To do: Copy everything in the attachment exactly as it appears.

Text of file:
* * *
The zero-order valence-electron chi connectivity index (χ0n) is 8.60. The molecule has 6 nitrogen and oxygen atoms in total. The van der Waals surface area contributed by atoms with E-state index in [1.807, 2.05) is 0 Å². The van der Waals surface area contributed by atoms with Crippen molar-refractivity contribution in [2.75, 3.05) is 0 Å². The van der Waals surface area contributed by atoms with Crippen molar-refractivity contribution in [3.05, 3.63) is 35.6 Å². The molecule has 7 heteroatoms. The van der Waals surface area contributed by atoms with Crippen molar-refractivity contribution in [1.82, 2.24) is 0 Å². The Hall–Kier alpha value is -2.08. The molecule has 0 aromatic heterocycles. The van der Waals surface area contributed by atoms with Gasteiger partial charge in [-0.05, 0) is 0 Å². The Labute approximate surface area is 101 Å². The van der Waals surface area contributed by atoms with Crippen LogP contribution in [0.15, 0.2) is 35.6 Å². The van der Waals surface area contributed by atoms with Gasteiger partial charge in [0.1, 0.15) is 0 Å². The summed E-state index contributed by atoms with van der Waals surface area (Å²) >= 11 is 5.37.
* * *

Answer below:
The zero-order valence-electron chi connectivity index (χ0n) is 8.60. The molecule has 6 nitrogen and oxygen atoms in total. The van der Waals surface area contributed by atoms with E-state index in [1.807, 2.05) is 0 Å². The van der Waals surface area contributed by atoms with Crippen molar-refractivity contribution in [2.75, 3.05) is 0 Å². The van der Waals surface area contributed by atoms with Crippen molar-refractivity contribution in [3.05, 3.63) is 35.6 Å². The molecule has 7 heteroatoms. The van der Waals surface area contributed by atoms with Crippen molar-refractivity contribution in [1.82, 2.24) is 0 Å². The Hall–Kier alpha value is -2.08. The molecule has 0 aromatic heterocycles. The van der Waals surface area contributed by atoms with Gasteiger partial charge in [-0.05, 0) is 0 Å². The Labute approximate surface area is 101 Å². The van der Waals surface area contributed by atoms with Crippen LogP contribution in [0.15, 0.2) is 35.6 Å². The van der Waals surface area contributed by atoms with Gasteiger partial charge in [0.1, 0.15) is 0 Å². The summed E-state index contributed by atoms with van der Waals surface area (Å²) >= 11 is 5.37.